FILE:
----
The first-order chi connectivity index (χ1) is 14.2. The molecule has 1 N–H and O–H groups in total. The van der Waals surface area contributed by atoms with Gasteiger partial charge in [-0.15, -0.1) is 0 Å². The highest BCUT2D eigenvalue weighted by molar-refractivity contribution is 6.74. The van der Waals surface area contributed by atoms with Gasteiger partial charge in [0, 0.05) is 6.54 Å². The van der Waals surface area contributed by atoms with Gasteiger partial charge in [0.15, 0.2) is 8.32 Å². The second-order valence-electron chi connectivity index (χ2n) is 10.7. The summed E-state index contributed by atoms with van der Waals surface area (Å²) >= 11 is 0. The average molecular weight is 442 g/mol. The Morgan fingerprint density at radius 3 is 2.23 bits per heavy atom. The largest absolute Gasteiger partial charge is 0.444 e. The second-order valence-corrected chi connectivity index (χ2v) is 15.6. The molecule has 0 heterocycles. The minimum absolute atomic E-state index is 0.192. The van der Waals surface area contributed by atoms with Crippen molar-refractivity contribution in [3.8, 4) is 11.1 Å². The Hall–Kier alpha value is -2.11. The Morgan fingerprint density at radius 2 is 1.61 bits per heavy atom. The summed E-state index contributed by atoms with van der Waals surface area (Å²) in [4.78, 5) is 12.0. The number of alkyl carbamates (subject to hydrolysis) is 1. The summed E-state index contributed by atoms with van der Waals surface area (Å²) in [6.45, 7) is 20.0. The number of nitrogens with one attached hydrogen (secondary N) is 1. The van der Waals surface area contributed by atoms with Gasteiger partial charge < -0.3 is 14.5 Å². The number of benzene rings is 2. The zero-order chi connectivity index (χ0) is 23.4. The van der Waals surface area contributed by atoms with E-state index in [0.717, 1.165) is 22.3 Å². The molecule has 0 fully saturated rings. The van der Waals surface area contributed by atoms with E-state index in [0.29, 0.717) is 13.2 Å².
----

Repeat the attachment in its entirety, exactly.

The first-order chi connectivity index (χ1) is 14.2. The molecule has 1 N–H and O–H groups in total. The van der Waals surface area contributed by atoms with Gasteiger partial charge in [-0.15, -0.1) is 0 Å². The highest BCUT2D eigenvalue weighted by molar-refractivity contribution is 6.74. The van der Waals surface area contributed by atoms with Gasteiger partial charge in [0, 0.05) is 6.54 Å². The van der Waals surface area contributed by atoms with Gasteiger partial charge in [0.15, 0.2) is 8.32 Å². The second-order valence-electron chi connectivity index (χ2n) is 10.7. The summed E-state index contributed by atoms with van der Waals surface area (Å²) >= 11 is 0. The average molecular weight is 442 g/mol. The Morgan fingerprint density at radius 3 is 2.23 bits per heavy atom. The largest absolute Gasteiger partial charge is 0.444 e. The second-order valence-corrected chi connectivity index (χ2v) is 15.6. The molecule has 0 heterocycles. The minimum absolute atomic E-state index is 0.192. The van der Waals surface area contributed by atoms with Crippen molar-refractivity contribution in [3.8, 4) is 11.1 Å². The Hall–Kier alpha value is -2.11. The Morgan fingerprint density at radius 2 is 1.61 bits per heavy atom. The summed E-state index contributed by atoms with van der Waals surface area (Å²) in [4.78, 5) is 12.0. The number of alkyl carbamates (subject to hydrolysis) is 1. The summed E-state index contributed by atoms with van der Waals surface area (Å²) in [6.45, 7) is 20.0. The number of nitrogens with one attached hydrogen (secondary N) is 1. The van der Waals surface area contributed by atoms with Gasteiger partial charge < -0.3 is 14.5 Å². The number of benzene rings is 2. The zero-order chi connectivity index (χ0) is 23.4. The van der Waals surface area contributed by atoms with E-state index in [0.717, 1.165) is 22.3 Å². The molecule has 0 fully saturated rings. The van der Waals surface area contributed by atoms with E-state index in [0.29, 0.717) is 13.2 Å².